Voters in Nine Districts Raise Taxes on Themselves for Schools

Wednesday, February 17, 2016 at 4:32 PM by

On Tuesday, Wisconsin voters approved initiatives in nine out of 11 school districts with referenda on the ballot, voluntarily raising property taxes in order to fund academics and other programs or improve infrastructure in their districts.

Measures approved by voters on Tuesday included:

  • Approving $42.3 million in borrowing that will allow the Slinger School District to update technical education facilities, replace sections of roofs, improve electrical systems, add kindergarten classrooms, add an auditorium, and make other building improvements.
  • Allowing the School District of Rhinelander to increase its budget by $15.0 million over the next three years. School officials said that without a successful referendum, class sizes would increase to at least 35 students per room, 45 staff members would have lost their jobs, and Advanced Placement classes and sports programs would have been cut.
  • Allowing the School District of Jefferson to increase its budget by $2.3 million over three years. Without a successful referendum, school district officials said they would consider increasing class sizes, cutting elementary reading teachers, cutting a technology education teacher, and making other damaging budget cuts.
  • Approving $5.8 million in borrowing in the New Glarus school district, in part to replace a leaky roof in the elementary school and HVAC equipment dating from the 1950s.

Voters also turned down referenda in two districts on Tuesday.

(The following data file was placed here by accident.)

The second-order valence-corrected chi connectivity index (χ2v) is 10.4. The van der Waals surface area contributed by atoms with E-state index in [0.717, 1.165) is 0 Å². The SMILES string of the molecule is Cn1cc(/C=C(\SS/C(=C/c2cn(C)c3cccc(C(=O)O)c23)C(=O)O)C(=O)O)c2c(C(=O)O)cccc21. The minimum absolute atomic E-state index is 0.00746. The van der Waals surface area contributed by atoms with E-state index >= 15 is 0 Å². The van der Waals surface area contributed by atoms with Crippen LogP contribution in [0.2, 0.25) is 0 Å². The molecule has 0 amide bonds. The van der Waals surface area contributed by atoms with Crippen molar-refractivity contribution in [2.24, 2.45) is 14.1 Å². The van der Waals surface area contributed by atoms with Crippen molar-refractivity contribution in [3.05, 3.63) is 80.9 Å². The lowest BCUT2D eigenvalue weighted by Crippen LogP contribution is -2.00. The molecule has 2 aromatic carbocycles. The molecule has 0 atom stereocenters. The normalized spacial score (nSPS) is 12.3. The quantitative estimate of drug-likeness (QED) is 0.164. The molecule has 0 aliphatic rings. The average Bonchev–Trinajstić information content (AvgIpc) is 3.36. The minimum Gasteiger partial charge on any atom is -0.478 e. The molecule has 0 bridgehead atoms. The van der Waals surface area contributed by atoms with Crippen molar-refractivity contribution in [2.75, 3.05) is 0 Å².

The total number of school referenda was 13. (Two districts had more than one referendum on the ballot.) Of the 13 referenda, 10 passed, for a 77% success rate. The Wisconsin Department of Public Instruction website has more information on school referenda.

Schools shouldn’t need to go to referendum to avoid making deep cuts to academic programs. Still, passing a referendum can be an important tool for taxpayers who want to ensure that their school district makes the kind of investments in students and schools that help build a strong economy.

This legislative session, some Wisconsin lawmakers sought to make it more difficult for voters to approve additional resources for children in public schools in their districts. They proposed requiring a two-year waiting period after an unsuccessful referendum before voters could get another chance to approve new resources. A later, amended version of the legislation shortened the waiting period to one year. As the state Assembly wraps up work this week, it looks like this bill (Assembly Bill 481/Senate Bill 355) won’t pass,  meaning that residents can continue to use the referendum as a way to approve new resources for schools.

Tamarine Cornelius



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